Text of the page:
Discuss the role of mongols in India.

Discuss the role of mongols in India.

Q. Discuss the role of the Mongols in India. Also throw light on the effective measures taken against them by the powerful Sultan like Balban, Ala-ud-Din Khilji & Ghiasu-ud-Din Tughlaq.

Ans. The Mongols were cruel tribes of Central Asia. They were the natives of Mongolia. They were a very brave, fearless, and uncivilized people who took pleasure in plundering, burning, and killing of the people. They were called by the name of Satan or Datiya. They invaded India during the reign of different Sultans of Delhi. When the Mongols invaded India and different rulers of India treated them, an elaborate picture in this respect is given as under:


In 1221, they arrived at the borders of India for the first time under the famous leader Changiz khan. He defeated the king of Khuarzim near the Indus River. The king requested Iltutmish to provide him refuge for some time in India but the latter acted wisely and cleverly. He put him off on the pretext that the climate of Delhi would not suit him. In this way, he saved his country from the Mongols’ invasion. On the other hand, Changiz Khan and his soldiers could not bear the heat of Indian’s summer and returned towards the western parts of the river.

In the words of Lane Pool, “The tumult was tremendous but the storm passed away as quickly as it came.”


A number of Mongol families settled in the region across the Indus River which was a permanent source of trouble for India. They invaded India whenever Delhi was weak or confusion and disorder prevailed in Delhi kingdom. In 1241 A.D., after twenty years of Changiz Khan’s invasion, the Mongols swooped upon Punjab and destroyed the beautiful city of Lahore.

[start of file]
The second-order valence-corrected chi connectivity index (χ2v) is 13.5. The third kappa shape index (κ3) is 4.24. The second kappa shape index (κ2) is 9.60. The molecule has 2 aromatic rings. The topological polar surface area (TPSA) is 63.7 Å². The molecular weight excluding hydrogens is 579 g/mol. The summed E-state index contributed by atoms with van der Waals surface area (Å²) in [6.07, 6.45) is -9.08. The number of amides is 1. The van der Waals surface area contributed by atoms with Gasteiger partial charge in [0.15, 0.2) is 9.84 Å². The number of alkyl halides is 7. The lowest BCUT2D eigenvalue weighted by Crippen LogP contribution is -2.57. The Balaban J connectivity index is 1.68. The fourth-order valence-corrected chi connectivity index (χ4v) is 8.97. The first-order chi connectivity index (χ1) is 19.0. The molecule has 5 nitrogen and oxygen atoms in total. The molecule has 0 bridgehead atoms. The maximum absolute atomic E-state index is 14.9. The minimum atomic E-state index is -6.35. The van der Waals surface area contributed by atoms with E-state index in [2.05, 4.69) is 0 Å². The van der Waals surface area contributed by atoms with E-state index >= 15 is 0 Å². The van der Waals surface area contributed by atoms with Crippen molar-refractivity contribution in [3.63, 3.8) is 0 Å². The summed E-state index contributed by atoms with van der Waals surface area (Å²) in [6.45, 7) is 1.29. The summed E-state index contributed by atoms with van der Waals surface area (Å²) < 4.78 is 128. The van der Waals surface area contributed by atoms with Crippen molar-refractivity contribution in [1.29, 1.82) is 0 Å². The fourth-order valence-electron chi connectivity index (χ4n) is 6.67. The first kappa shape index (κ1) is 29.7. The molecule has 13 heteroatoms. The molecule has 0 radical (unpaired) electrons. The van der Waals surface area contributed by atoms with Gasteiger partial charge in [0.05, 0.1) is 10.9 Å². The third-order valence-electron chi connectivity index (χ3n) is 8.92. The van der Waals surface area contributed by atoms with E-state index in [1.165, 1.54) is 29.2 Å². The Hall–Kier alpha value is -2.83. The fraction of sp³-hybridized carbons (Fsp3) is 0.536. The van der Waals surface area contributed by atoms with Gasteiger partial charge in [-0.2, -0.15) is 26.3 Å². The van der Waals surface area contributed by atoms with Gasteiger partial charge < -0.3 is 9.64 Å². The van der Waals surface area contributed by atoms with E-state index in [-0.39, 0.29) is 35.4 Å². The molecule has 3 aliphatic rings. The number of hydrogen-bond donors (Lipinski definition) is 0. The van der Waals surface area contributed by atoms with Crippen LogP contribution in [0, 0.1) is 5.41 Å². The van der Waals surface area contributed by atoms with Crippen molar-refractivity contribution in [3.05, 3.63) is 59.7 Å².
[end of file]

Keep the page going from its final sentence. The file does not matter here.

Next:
In 1245 AD, the Mongols under Mangu, the grandson of Changiz Khan, during the reign of Masud once again marched against India. They invaded Sindh and beseeched the fort of ”Uch” The Sultan Ala-ud-Din Masud Shah sent troops under the command of Balban to resist them. The Mongols suffered a disastrous defeat and they felt from the battlefield with heavy losses.


In 1257 AD, they again fell upon India under their leader Nuyin Sari in the reign of Nasir-ud-Din. The Sultan sent Balban who was now the Prime Minister to check their advance. The Mongols fled back to their invasions and put the old ones in a proper state of repairing. He checked the Mongols invasions by filling these forts with armed soldiers.

Halaku, the other grandson of Changiz Khan, sent his representatives to the court of Nasir-ud-Din in 1259 A.D. Who accorded him a cordial welcome. This gesture of friendship proved to be very useful because no more Mongols invasion occurred in his reign.


When Balban himself became the Sultan, the Mongols once again invaded India in 1279 and 1285 A.D. In order to check their invasion, Balban made an extensive plan and systematize his frontier policy. The main items of his frontier policy are given below:

. Balban organized a strong and mighty army.
. Old and weak ones replaced by young and strong soldiers.
. Sultan vowed that he would not move out of Delhi for further conquest.
. Multan, Diapur, Samana, etc., provinces were declared as frontier provinces.
. Special arrangements were made for the manufacture of war arms and weapons.